15. Some states continue to try to gain advantage over the UK through hostile intelligence activity and cyber attack, and the UK must do all that it can to protect the valuable government and commercial information we possess.
Hazards and Accidents
16. Certain civil emergencies are among the most severe of all threats to UK national security.
17. In a more resource constrained environment, the UK will act in a more targeted way in the future, which means, among other things, focusing relatively more on the highest priority civil emergency risks;
18. The top three civil emergency risks to the UK for continued action to improve preparedness: (i) terrorist attacks using unconventional materials (ii) major tidal or coastal flooding; (iii) severe influenza pandemic.
International Military Crises and Instability
19. An international military crisis involving multiple states in a region which drew in the UK or its Allies would have a major impact on global stability.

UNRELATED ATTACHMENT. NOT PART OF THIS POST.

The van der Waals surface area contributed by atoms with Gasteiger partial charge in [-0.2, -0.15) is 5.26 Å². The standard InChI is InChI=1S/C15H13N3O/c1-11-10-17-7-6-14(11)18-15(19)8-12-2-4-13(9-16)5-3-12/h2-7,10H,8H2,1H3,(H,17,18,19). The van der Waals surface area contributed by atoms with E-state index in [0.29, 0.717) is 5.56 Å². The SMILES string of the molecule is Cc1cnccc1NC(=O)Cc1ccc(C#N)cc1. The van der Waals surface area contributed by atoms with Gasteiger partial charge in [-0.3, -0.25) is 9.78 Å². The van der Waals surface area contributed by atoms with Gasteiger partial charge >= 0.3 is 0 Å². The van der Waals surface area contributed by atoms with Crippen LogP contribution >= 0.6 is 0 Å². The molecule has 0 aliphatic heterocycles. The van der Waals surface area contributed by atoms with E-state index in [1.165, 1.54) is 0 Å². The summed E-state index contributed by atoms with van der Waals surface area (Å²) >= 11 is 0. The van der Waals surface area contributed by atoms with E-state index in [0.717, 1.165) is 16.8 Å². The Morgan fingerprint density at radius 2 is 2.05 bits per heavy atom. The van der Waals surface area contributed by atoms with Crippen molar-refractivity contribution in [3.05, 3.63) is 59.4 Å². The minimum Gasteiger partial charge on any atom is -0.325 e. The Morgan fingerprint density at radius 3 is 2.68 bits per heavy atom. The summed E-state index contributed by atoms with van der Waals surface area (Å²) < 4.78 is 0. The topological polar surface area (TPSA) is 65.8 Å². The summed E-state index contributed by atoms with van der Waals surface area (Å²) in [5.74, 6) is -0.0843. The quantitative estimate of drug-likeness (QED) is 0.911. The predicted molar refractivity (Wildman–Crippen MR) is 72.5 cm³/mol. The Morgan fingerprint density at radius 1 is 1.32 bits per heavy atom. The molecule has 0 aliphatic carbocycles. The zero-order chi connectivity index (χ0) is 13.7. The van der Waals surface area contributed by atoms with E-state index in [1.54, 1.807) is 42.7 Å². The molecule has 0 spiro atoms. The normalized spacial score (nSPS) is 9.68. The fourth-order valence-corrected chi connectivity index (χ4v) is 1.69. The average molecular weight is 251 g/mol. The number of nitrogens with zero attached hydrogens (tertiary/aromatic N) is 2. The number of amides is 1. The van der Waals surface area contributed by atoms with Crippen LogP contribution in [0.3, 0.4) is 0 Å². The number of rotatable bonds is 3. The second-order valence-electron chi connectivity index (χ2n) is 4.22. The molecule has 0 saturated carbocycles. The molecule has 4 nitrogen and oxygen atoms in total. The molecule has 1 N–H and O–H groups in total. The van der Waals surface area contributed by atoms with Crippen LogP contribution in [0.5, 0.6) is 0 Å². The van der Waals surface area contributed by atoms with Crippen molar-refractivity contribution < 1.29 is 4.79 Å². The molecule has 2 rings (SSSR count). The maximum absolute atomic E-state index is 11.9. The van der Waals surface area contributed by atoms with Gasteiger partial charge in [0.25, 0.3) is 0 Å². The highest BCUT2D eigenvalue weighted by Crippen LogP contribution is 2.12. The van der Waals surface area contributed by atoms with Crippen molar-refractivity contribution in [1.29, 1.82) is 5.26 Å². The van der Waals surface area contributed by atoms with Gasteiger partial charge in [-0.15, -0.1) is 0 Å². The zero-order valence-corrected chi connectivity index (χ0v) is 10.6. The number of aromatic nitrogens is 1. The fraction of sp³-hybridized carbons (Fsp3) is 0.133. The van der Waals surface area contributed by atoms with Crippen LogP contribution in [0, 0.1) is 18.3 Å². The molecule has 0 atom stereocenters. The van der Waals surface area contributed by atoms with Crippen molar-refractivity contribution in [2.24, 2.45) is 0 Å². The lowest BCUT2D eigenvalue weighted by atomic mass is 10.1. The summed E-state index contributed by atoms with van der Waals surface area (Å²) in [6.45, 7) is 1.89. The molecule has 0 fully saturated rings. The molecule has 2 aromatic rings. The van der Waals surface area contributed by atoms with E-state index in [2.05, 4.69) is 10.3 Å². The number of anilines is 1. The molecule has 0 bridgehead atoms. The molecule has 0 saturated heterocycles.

20. The UK will continue to work internationally to address such risks before they develop, but must ensure that it is prepared to act should diplomatic solutions fail.
Alliance and Partnerships
21. The UK will intensify its bilateral defence and security relationships with a wide range of partners, working more effectively together to tackle threats and exploit opportunities where interests coincide.
22. The UK will be active in the multilateral organisations central to its national security: committed to a reformed UN Security Council, a robust and credible NATO, and an EU that uses its collective weight to promote shared interests and values.
Full details can be found at: UK Cabinet Office
"War is an option of difficulties"
Last edited by Red Rat; 10-18-2010 at 05:10 PM. Reason: typo
Join Date: Mar 2006
First some experts
IISS has quickly published a viewpoint:
Join Date: Mar 2006
This is a strategy? No.
A scathing, indirect comment on the UK decision-making:
Now to another London "think tank" RUSI:
Now my own viewpoint. The carrier aircraft "gap" has been clear for months and we must realise UK policy today is now far more dictated by public / state financial position. We have been through this before, notably with the East of Suez withdrawal, IIRC in 1968, after a "run" on the UK Pound.
This is "spin" and "smoke" creating a structure to show decisions are strategic and fit together. Remaining with the example of the two aircraft carriers, where do they fit in the priorities of the national security strategy?